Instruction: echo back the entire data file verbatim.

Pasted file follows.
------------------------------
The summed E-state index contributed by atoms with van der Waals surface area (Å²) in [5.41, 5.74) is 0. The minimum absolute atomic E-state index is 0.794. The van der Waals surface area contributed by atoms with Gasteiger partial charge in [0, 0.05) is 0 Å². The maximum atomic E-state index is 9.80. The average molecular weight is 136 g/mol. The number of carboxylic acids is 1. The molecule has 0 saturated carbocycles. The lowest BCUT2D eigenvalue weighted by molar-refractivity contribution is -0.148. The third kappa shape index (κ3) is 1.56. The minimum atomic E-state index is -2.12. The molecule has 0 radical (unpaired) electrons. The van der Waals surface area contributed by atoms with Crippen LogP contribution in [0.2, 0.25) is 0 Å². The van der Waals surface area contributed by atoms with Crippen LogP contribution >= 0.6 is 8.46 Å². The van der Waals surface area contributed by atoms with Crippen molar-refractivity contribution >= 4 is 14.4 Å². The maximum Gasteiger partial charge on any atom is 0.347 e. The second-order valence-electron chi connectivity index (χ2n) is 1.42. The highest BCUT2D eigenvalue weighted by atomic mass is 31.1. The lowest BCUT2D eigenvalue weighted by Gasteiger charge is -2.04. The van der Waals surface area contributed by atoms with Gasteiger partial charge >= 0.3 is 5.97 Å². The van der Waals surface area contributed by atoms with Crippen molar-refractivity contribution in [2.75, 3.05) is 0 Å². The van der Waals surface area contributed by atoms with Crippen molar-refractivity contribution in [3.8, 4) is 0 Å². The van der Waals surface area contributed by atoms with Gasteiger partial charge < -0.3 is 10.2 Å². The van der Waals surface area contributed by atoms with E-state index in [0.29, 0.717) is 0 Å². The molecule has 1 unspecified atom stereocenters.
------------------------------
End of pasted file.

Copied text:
The summed E-state index contributed by atoms with van der Waals surface area (Å²) in [5.41, 5.74) is 0. The minimum absolute atomic E-state index is 0.794. The van der Waals surface area contributed by atoms with Gasteiger partial charge in [0, 0.05) is 0 Å². The maximum atomic E-state index is 9.80. The average molecular weight is 136 g/mol. The number of carboxylic acids is 1. The molecule has 0 saturated carbocycles. The lowest BCUT2D eigenvalue weighted by molar-refractivity contribution is -0.148. The third kappa shape index (κ3) is 1.56. The minimum atomic E-state index is -2.12. The molecule has 0 radical (unpaired) electrons. The van der Waals surface area contributed by atoms with Crippen LogP contribution in [0.2, 0.25) is 0 Å². The van der Waals surface area contributed by atoms with Crippen LogP contribution >= 0.6 is 8.46 Å². The van der Waals surface area contributed by atoms with Crippen molar-refractivity contribution >= 4 is 14.4 Å². The maximum Gasteiger partial charge on any atom is 0.347 e. The second-order valence-electron chi connectivity index (χ2n) is 1.42. The highest BCUT2D eigenvalue weighted by atomic mass is 31.1. The lowest BCUT2D eigenvalue weighted by Gasteiger charge is -2.04. The van der Waals surface area contributed by atoms with Gasteiger partial charge >= 0.3 is 5.97 Å². The van der Waals surface area contributed by atoms with Crippen molar-refractivity contribution in [2.75, 3.05) is 0 Å². The van der Waals surface area contributed by atoms with Crippen molar-refractivity contribution in [3.8, 4) is 0 Å². The van der Waals surface area contributed by atoms with Gasteiger partial charge < -0.3 is 10.2 Å². The van der Waals surface area contributed by atoms with E-state index in [0.29, 0.717) is 0 Å². The molecule has 1 unspecified atom stereocenters.